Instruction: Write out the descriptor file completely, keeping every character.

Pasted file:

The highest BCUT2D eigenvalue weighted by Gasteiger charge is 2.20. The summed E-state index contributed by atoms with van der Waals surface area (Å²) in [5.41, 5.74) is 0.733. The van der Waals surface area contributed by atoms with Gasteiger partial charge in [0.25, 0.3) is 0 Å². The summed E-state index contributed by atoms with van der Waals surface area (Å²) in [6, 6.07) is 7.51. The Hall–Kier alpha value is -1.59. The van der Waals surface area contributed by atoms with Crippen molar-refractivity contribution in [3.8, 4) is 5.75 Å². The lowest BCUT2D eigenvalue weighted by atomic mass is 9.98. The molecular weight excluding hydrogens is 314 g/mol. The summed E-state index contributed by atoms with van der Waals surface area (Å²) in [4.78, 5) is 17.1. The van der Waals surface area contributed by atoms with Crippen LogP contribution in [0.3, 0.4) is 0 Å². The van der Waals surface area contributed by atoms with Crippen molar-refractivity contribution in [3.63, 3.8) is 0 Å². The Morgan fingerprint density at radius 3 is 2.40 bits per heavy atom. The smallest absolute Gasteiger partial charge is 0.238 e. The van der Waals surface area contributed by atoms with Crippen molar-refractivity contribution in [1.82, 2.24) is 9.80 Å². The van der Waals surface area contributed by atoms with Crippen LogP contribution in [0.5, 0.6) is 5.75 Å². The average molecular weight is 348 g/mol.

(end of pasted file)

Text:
The highest BCUT2D eigenvalue weighted by Gasteiger charge is 2.20. The summed E-state index contributed by atoms with van der Waals surface area (Å²) in [5.41, 5.74) is 0.733. The van der Waals surface area contributed by atoms with Gasteiger partial charge in [0.25, 0.3) is 0 Å². The summed E-state index contributed by atoms with van der Waals surface area (Å²) in [6, 6.07) is 7.51. The Hall–Kier alpha value is -1.59. The van der Waals surface area contributed by atoms with Crippen molar-refractivity contribution in [3.8, 4) is 5.75 Å². The lowest BCUT2D eigenvalue weighted by atomic mass is 9.98. The molecular weight excluding hydrogens is 314 g/mol. The summed E-state index contributed by atoms with van der Waals surface area (Å²) in [4.78, 5) is 17.1. The van der Waals surface area contributed by atoms with Crippen LogP contribution in [0.3, 0.4) is 0 Å². The van der Waals surface area contributed by atoms with Crippen molar-refractivity contribution in [3.63, 3.8) is 0 Å². The Morgan fingerprint density at radius 3 is 2.40 bits per heavy atom. The smallest absolute Gasteiger partial charge is 0.238 e. The van der Waals surface area contributed by atoms with Crippen molar-refractivity contribution in [1.82, 2.24) is 9.80 Å². The van der Waals surface area contributed by atoms with Crippen LogP contribution in [0.5, 0.6) is 5.75 Å². The average molecular weight is 348 g/mol.